Brushing and flossing regularly are two of the best ways to take care of your dental health, but there are certain methods to each that work better than others. In addition, you can add other dental care products to your daily regimen to make sure your teeth and gums stay healthy and free of decay. This is especially important if you've ever had gum disease or tooth decay, because your mouth may be more sensitive or need special care.
- Pick the Right Brush and Floss. Not all toothbrushes and flosses are the same, and you should buy products that are tailored to your needs. For example, if you wear braces, a brush head with varying bristle lengths will work well to clean around your braces and still touch your teeth. If you have sensitive teeth or gums, look for a brush with soft bristles. Firmer bristles may feel like they're doing more, but they may actually be scraping enamel off your teeth and hurting your gums. Likewise, choose a floss that is comfortable and won't hurt your teeth. If flossing hurts, look for wax-covered floss. You can also look for narrow floss which fits more easily into small gaps.
- Wait An Hour After Meals. Rather than brushing your teeth immediately after a meal or snack, it's best to wait about an hour before you start cleaning. This is because the acids in the foods you eat weakens your enamel, and applying pressure from a brush when it is already weakened makes your brush more likely to cause damage over time. Waiting an hour lets the saliva in your mouth wash off most of the acids and sugars, leaving your toothbrush to clean up the rest.
- Brush Your Tongue, Too. Your tongue won't develop cavities, but it does carry plenty of bacteria from everything you've put in your mouth. If you don't brush your tongue, that bacteria won't go anywhere. Because of the tiny crevices in your tongue, these bacteria can hang on to your tongue instead of being swept away by a drink or a quick rinse with water.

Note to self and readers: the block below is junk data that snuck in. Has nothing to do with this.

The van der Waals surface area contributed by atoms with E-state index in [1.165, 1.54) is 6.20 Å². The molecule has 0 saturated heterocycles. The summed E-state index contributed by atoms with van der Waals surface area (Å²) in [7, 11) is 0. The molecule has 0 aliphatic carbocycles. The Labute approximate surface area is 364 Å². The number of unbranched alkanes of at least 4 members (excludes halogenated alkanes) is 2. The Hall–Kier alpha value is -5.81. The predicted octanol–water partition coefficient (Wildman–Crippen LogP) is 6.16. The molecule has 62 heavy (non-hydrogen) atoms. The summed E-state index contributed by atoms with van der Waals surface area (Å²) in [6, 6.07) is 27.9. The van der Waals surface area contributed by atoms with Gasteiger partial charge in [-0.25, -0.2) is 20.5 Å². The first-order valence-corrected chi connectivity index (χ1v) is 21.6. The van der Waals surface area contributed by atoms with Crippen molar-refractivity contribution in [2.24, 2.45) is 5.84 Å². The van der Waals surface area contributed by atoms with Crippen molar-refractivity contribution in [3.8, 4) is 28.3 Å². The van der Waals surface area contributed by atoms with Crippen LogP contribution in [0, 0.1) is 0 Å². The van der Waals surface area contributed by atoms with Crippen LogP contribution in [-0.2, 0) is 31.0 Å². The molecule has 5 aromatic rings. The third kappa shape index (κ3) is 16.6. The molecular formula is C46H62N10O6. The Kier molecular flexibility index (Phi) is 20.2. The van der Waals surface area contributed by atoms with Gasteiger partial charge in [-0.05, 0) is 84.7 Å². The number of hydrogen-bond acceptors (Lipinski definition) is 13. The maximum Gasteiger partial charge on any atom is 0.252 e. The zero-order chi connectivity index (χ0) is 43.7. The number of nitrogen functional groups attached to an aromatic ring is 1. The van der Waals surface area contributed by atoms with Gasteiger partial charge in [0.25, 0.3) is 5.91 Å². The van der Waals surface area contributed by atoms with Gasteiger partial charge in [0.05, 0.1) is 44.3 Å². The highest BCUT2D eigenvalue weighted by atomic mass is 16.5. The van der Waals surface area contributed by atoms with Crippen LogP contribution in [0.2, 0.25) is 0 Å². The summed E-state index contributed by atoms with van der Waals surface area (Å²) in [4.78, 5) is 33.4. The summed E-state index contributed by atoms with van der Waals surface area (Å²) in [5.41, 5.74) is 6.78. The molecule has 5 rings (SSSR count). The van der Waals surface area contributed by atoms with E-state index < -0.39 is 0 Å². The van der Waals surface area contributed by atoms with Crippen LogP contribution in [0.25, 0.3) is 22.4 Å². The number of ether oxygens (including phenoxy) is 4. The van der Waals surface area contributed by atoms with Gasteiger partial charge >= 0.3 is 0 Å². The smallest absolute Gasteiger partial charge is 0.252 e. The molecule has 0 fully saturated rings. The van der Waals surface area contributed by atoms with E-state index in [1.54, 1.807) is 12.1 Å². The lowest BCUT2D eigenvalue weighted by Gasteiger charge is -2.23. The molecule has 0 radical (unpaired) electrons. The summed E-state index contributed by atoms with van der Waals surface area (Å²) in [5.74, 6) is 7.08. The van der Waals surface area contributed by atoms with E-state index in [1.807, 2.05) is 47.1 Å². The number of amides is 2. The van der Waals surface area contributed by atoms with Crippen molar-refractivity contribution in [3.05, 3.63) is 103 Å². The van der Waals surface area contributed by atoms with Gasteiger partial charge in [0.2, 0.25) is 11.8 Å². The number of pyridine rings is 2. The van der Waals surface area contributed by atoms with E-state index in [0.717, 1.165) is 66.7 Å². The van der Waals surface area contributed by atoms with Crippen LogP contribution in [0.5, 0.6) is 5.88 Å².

- Floss Before Brushing. Flossing before brushing can be more effective than doing it the other way around, even if you're doing them the same way. Flossing first cleans out the areas in between your teeth, letting the fluoride from your toothpaste touch the inside surfaces when you brush. If you wait to floss until after you brush, you're cleaning the gunk away, but your toothpaste might not be getting in between your teeth.
- Use a Rinse. Using a mouth wash can add an extra level of clean to your mouth. Because mouth washes are liquids, they can get into all the crevices your brush can't reach. Certain bacteria-fighting rinses can help stave off gum disease and tooth decay, and fluoride products can help prevent cavities. Use a mouth wash after you're done brushing and flossing for the best effect.
If you aren't sure what your specific dental needs are, talk to your dentist and ask for recommendations. If there is a product that fits your specific needs, it's better to use that than some generic product. Visit a clinic like Pike Lake Dental Center to get started.